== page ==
By Mykal Kaminski
It was a shocking headline. During the month of June, 2020, a CDC report estimated more than a quarter of young American adults (18-24-year-olds) and nearly a third of caregivers for adults seriously considered suicide. If you or anyone you know is facing a mental health crisis, click here for immediate assistance. These sad statistics from the Centers for Disease Control and Prevention’s Morbidity and Mortality Weekly Report show just how great a toll the Covid-19 pandemic is taking on our mental health. The CDC also noted that substance abuse numbers are also up, as people try to trying to cope in unfortunately unhealthy ways.
There appear to be three major ways the pandemic is affecting mental health, but the good news is that there are a wide range of accessible mental health tools that can help alleviate suffering; one just needs to know where to look and be willing to ask for help. Let’s look over these top three problems and then address strategies for tacking them.
This might sound like a minor issue, but almost all of us crave human connections. It’s wired into us. And feeling lonely is a separate issue from being lonely. You might have your spouse and kids around you, but not having access to important friends could cause feelings of emptiness.
Not knowing how to plan for the future makes nearly everyone anxious, and anxiety often fuels insomnia. You might be stuck at home and have plenty of time to nap or sleep, but feeling unhappy, lonely and scared is making sleep difficult for many. Couple these feelings with the real fear faced by far too many that their job could soon be gone or greatly reduced and sleep – which is essential for cleaning toxins from both body and brain – can become nigh impossible. Those suffering from insomnia are living a vicious cycle that can push some into the third big problem: full-blown depression.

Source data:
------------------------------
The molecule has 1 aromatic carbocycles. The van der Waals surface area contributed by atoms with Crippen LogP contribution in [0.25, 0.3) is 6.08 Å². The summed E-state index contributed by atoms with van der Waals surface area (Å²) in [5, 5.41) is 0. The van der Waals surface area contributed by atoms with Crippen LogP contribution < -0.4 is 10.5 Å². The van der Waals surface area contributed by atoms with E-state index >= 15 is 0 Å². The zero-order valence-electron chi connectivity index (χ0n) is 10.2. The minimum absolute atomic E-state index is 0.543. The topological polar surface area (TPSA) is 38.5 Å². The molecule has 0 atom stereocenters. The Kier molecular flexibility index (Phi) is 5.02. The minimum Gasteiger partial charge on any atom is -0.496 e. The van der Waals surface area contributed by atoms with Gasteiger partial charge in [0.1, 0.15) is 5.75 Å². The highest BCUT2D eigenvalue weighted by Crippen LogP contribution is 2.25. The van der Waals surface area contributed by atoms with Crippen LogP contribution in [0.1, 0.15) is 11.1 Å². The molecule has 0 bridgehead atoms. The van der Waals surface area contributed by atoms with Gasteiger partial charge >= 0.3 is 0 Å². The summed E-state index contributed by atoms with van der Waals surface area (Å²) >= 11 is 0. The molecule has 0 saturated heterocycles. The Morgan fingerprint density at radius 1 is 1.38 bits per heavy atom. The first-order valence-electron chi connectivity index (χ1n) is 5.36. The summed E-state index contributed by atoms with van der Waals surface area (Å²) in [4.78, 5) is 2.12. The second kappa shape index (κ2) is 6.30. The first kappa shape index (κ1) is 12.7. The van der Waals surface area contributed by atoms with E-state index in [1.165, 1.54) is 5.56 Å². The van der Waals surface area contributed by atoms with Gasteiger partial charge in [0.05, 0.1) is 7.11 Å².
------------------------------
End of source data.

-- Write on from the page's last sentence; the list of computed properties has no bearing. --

Depression – in all its forms
People across the world are reporting increased feelings of stress, anxiety, PTSD, and other forms of feelings that lead to depression. This pandemic has gone on for what seems to be an eternity and, while our rational mind knows it will one day be something we read about in history books, no remedy seems to be just around the corner. Sure, some react well to motivational posters with slogans such as “Life is Tough: Are You?” but for others, the call to become more resilient rings hollow. How can you ‘pull yourself up by your bootstraps’ if you don’t feel you’ve even got boots on?
Sadly, the numbers show these top three metal health issues are fueling violence of all kinds. At a location about 100 miles from where the pandemic reportedly originated, Wuhan, China, police recorded that domestic abuses case were three times higher in February 2020 compared to February 2019. In New Orleans, domestic aggravated assault jumped 37 percent since lockdowns began.
Don’t let the Covid blues turn into something tragic. For starters, now is a time to be kinder to yourself. You’re not “weak” for feeling anxious in anxious times. Resist the temptation to kick yourself while you’re down for not being more resilient. A select few might be able to “self-improve” their way to better mental health, but most us are going to need help. And that’s absolutely ok.
One huge key strategy is seeking out real information, but not too much. The news might be taking about “Covid waves” in your area, but knowing the actual numbers and in what areas could help set your mind at ease. If, however, you find yourself spending hours on news sites or social media dwelling on all things Covid, consider cutting back. Knowledge is power, but too much knowledge is an overload you don’t need and may even be counter-productive. If you find yourself feeling uneasy after binge-watching the news or spending too long on Facebook, consider limiting these sources of info to a set period of time per day.
Next – and this can’t be stressed enough – connect. It’s easy to think about video-calling an old friend or that relative we’re fond of – but too many of us just don’t. Be honest. “Hey, just wanted to chat and see how you’ve been…plus, I think I need to talk to someone other than my spouse.”
Finally, if you feel things are starting to slip out of control, consider online therapy. It’s possibly the only way you might be able to get professional help during a lockdown and it’s cheaper, you have more choices, it’s more private and scientific research says it works.
There’s an old story about a woman who always said, “And it came to pass” which was her favorite line of Biblical scripture. Asked why, she replied, “It comforts me knowing that whatever comes, it comes to pass.” This pandemic will one day pass, and we’re all going to get through it with a little help from our friends. This is the story that will be told to our descendants, how we, in this time, found strength in ourselves and our communities and overcame.